I’ve been a long time admirer of Harvey Benge. Before Blurb and the like existed, he was self-publishing books and working with the way images work together, usually as pairs, sometimes in small groups, or as in his books, larger structures.
I’ve recently acquired his two Paris diaries. These are – I guess – inkjet prints, folded and stapled together. Very nice to hold and to see something intimately put together.
The pairings are always interesting, similarities of tone, contrasts between perspective or macro details versus broad vistas. There is always a danger with this, one I know to my cost, that viewers look for the ‘answer’, falling neatly into the trap that the engagement with the image is merely cracking the code. Either that, or you always feel that the pairs are each propping eaching other up, the suspicion that neither image is strong enough on its own.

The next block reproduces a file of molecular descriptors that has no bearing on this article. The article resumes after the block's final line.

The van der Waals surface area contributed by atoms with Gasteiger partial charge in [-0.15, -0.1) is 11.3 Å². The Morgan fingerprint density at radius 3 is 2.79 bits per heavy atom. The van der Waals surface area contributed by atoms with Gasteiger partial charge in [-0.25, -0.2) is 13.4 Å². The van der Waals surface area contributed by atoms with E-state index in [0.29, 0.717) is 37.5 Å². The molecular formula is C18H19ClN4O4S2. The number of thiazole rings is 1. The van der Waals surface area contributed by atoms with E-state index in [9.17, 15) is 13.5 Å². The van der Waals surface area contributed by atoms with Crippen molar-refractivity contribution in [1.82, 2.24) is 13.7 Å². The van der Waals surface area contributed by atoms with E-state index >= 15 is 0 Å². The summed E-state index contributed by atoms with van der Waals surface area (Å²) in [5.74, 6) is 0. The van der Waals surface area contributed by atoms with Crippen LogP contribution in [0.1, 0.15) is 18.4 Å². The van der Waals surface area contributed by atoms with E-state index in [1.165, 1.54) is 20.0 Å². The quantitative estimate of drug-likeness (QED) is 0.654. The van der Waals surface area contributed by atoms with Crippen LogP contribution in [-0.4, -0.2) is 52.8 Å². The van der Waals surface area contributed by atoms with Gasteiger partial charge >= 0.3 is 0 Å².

I don’t get this feeling with Harvey’s work. The single images seem to serve a purpose in the flow of the whole, and the pairings pull you in and allow you to play with meanings. All good stuff.